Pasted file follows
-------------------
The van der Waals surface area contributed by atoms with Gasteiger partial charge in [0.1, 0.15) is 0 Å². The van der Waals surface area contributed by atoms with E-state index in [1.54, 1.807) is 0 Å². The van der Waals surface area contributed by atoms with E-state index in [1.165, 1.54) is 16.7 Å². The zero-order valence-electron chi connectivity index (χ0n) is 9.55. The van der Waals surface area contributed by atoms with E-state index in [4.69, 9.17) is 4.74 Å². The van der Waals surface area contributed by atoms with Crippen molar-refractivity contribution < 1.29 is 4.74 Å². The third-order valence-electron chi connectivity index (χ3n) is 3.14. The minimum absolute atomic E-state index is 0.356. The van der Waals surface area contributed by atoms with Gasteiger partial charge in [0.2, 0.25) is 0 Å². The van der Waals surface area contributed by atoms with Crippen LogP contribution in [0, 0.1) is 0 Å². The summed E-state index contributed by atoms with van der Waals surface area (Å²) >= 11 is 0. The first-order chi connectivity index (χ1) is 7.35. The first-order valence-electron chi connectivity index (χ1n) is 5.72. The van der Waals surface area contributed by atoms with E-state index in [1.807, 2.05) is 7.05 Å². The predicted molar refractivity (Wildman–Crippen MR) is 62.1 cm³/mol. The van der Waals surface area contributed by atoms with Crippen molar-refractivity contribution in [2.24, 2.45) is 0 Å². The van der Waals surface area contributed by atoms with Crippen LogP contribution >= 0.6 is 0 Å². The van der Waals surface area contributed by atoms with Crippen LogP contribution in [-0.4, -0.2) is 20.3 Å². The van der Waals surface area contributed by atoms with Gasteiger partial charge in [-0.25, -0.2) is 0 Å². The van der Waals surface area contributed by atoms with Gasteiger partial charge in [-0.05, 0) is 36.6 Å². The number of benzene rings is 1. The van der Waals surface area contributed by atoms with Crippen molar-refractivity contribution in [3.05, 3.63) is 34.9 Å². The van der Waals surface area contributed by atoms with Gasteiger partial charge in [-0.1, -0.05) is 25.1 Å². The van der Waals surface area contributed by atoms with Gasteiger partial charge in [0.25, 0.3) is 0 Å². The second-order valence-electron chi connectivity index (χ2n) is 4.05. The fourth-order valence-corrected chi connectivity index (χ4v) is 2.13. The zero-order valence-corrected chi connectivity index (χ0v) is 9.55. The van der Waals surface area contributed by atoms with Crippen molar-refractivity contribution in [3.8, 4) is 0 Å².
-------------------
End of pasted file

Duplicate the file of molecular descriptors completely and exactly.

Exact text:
The van der Waals surface area contributed by atoms with Gasteiger partial charge in [0.1, 0.15) is 0 Å². The van der Waals surface area contributed by atoms with E-state index in [1.54, 1.807) is 0 Å². The van der Waals surface area contributed by atoms with E-state index in [1.165, 1.54) is 16.7 Å². The zero-order valence-electron chi connectivity index (χ0n) is 9.55. The van der Waals surface area contributed by atoms with E-state index in [4.69, 9.17) is 4.74 Å². The van der Waals surface area contributed by atoms with Crippen molar-refractivity contribution < 1.29 is 4.74 Å². The third-order valence-electron chi connectivity index (χ3n) is 3.14. The minimum absolute atomic E-state index is 0.356. The van der Waals surface area contributed by atoms with Gasteiger partial charge in [0.2, 0.25) is 0 Å². The van der Waals surface area contributed by atoms with Crippen LogP contribution in [0, 0.1) is 0 Å². The summed E-state index contributed by atoms with van der Waals surface area (Å²) >= 11 is 0. The first-order chi connectivity index (χ1) is 7.35. The first-order valence-electron chi connectivity index (χ1n) is 5.72. The van der Waals surface area contributed by atoms with E-state index in [1.807, 2.05) is 7.05 Å². The predicted molar refractivity (Wildman–Crippen MR) is 62.1 cm³/mol. The van der Waals surface area contributed by atoms with Crippen molar-refractivity contribution in [2.24, 2.45) is 0 Å². The van der Waals surface area contributed by atoms with Crippen LogP contribution >= 0.6 is 0 Å². The van der Waals surface area contributed by atoms with Crippen LogP contribution in [-0.4, -0.2) is 20.3 Å². The van der Waals surface area contributed by atoms with Gasteiger partial charge in [-0.25, -0.2) is 0 Å². The van der Waals surface area contributed by atoms with Gasteiger partial charge in [-0.05, 0) is 36.6 Å². The number of benzene rings is 1. The van der Waals surface area contributed by atoms with Crippen molar-refractivity contribution in [3.05, 3.63) is 34.9 Å². The van der Waals surface area contributed by atoms with Gasteiger partial charge in [-0.1, -0.05) is 25.1 Å². The van der Waals surface area contributed by atoms with Gasteiger partial charge in [0.25, 0.3) is 0 Å². The second-order valence-electron chi connectivity index (χ2n) is 4.05. The fourth-order valence-corrected chi connectivity index (χ4v) is 2.13. The zero-order valence-corrected chi connectivity index (χ0v) is 9.55. The van der Waals surface area contributed by atoms with Crippen molar-refractivity contribution in [3.8, 4) is 0 Å².